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Alex Dowsett (Movistar) won his fourth elite British national time trial championship in late June. Allan McKenzie/SWpix.com

SYDNEY — Recent hour-record holder Alex Dowsett (Movistar) left little doubt as to his time trial prowess after capturing his fourth British national championship on Thursday, June 25, at the ‘mini-Nürburgring’ in Cadwell Park, England.

However, what immediately came into question following the 26-year-old’s win was whether or not his tally of four time trial titles equals the number recorded by retired Olympian Stuart Dangerfield as the British Cycling press release stated on the governing body’s official event website immediately following the race.

Dangerfield took issue with the report and was quick to set the “record” straight to clear up any confusion following the erroneous statistic published by British Cycling, which was later mistakenly picked up by media outlets around the world, including VeloNews.

“I’ve won six national time trial titles, not four,” Dangerfield told VeloNews upon learning of the slight. “British Cycling held the inaugural time trial championships in 1995, which I won, along with 1996, 1998, 2001, 2003 and 2005.

“My first win in ’95 was the first race that was considered the British Cycling Federation individual time trial championships, as at the time we also had the Road Time Trial Council (RTTC), which had its on set-distance titles, such as a 10 mile, 25 mile, 50 mile, etc.

“But that initial race was the first time the British championship colors were on offer — and I won them.”

Dangerfield went on to successfully defend his title in 1996 before losing to Graeme Obree in a close race in 1997. Dangerfield would reclaim his title in 1998 before trading wins with Chris Newton and Michael Hutchinson over the next seven years.

When asked to verify the correct number of championships won, British Cycling emailed VeloNews a document that indeed backed Dangerfield’s claim, but did not offer any statement or make any corrections to the original story as of press time.

The Wikipedia pages for both Dangerfield and Dowsett still incorrectly claim the pair are tied at a “record four wins” each, while the British national time trial championships page only dates back as far as 1997 — clearly omitting Dangerfield’s back-to-back wins that started it all.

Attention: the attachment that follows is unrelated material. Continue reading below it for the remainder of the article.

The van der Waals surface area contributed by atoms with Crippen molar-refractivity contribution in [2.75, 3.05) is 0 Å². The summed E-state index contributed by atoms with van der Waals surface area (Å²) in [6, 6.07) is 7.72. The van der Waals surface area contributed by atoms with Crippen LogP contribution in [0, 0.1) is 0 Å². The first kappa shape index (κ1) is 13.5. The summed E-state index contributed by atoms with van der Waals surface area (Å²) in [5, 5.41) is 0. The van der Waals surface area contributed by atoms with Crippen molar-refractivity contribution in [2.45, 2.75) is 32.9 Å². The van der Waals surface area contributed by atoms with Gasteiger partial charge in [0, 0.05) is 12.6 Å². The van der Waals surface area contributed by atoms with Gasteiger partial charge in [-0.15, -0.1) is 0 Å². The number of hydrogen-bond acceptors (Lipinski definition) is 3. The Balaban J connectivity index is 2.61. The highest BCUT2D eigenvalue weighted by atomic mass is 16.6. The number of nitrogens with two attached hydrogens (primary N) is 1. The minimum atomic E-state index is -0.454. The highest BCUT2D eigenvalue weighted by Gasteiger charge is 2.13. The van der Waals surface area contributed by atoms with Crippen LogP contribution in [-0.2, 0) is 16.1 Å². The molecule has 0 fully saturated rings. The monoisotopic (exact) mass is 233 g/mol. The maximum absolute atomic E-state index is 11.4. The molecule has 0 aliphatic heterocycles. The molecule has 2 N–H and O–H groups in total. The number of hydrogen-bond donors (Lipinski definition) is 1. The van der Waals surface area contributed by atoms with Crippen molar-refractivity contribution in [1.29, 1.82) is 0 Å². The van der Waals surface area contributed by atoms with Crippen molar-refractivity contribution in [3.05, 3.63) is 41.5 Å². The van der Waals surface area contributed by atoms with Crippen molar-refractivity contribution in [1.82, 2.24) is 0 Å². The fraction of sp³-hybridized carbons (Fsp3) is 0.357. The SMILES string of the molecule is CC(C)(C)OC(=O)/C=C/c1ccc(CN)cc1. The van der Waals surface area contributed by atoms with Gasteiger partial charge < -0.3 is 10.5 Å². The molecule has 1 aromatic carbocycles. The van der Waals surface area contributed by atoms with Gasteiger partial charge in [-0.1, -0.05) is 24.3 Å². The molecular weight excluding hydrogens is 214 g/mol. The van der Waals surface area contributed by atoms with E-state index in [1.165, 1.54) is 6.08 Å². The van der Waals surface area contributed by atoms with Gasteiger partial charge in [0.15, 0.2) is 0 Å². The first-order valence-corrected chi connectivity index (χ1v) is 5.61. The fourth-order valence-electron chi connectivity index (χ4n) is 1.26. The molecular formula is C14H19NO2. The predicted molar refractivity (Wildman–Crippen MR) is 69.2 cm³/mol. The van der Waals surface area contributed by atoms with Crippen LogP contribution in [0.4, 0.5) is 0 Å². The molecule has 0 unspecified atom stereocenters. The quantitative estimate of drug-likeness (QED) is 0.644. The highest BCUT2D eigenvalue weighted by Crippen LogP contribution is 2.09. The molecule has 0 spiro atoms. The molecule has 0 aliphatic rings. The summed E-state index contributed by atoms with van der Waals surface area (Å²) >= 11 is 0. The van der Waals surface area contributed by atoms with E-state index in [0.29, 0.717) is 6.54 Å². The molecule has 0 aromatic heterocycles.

“I’m happy for Alex [Dowsett] as he is doing a fantastic job,” said Dangerfield, 43, who now works as a chief mechanic and bike-fitter for The Lab in Sydney, Australia. “He is at a higher level than what I was when I was racing.

“I’d just like to set the record straight, as I am very proud of many things in my cycling career and owning six national titles is most definitely towards the top of the list.”

“But at the end of the day, my name is on that annual trophy six times and there is no denying that,” concluded the three-time Commonwealth Games representative and 2001 10-mile (16km) time trial record holder. “Alex still has a couple more to go if he wants to catch me.”

Aaron S. Lee is a cycling and triathlon columnist for Eurosport and a guest contributor to VeloNews

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Tour de France mobilizes 20,000 to guard against terrorism http://velonews.competitor.com/2015/07/news/tour-de-france-mobilizes-20000-to-guard-against-terrorism_376098 http://velonews.competitor.com/2015/07/news/tour-de-france-mobilizes-20000-to-guard-against-terrorism_376098#comments Thu, 02 Jul 2015 21:48:17 +0000 http://velonews.competitor.com/?p=376098

The French government will mobilize 20,000 officials from a variety of security forces to protect the Tour de France this July. Photo: BrakeThrough Media

The French ministry of the interior says it is prepared for the threat of terrorism on the eve of the world's third-largest sporting event

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The French government will mobilize 20,000 officials from a variety of security forces to protect the Tour de France this July. Photo: BrakeThrough Media

PARIS (AFP) — Some 20,000 police, gendarmes, and firefighters have been mobilized to ensure the safety of the Tour de France this year, in the face of the ever-present threat of terrorism.

“In addition to road safety and public order, the terrorist risk is obviously not ignored. It should even encourage, in the current context, the greatest caution,” said Pierre-Henry Brandet, spokesman for the French ministry of the interior.

“The intelligence services are mobilized to detect upstream any possible hint of danger,” he added. All officials mobilized by the Place de Beauvau “are perfectly aware of the threat along the route and that posed at the start and finish of each stage.”

“Vigilance will be heightened on the course to identify suspicious behavior,” the spokesman added, in the face of a “very elevated threat of terrorism.

“Checkpoints will be especially strengthened at the departures and arrivals of the stages,” Brandet said.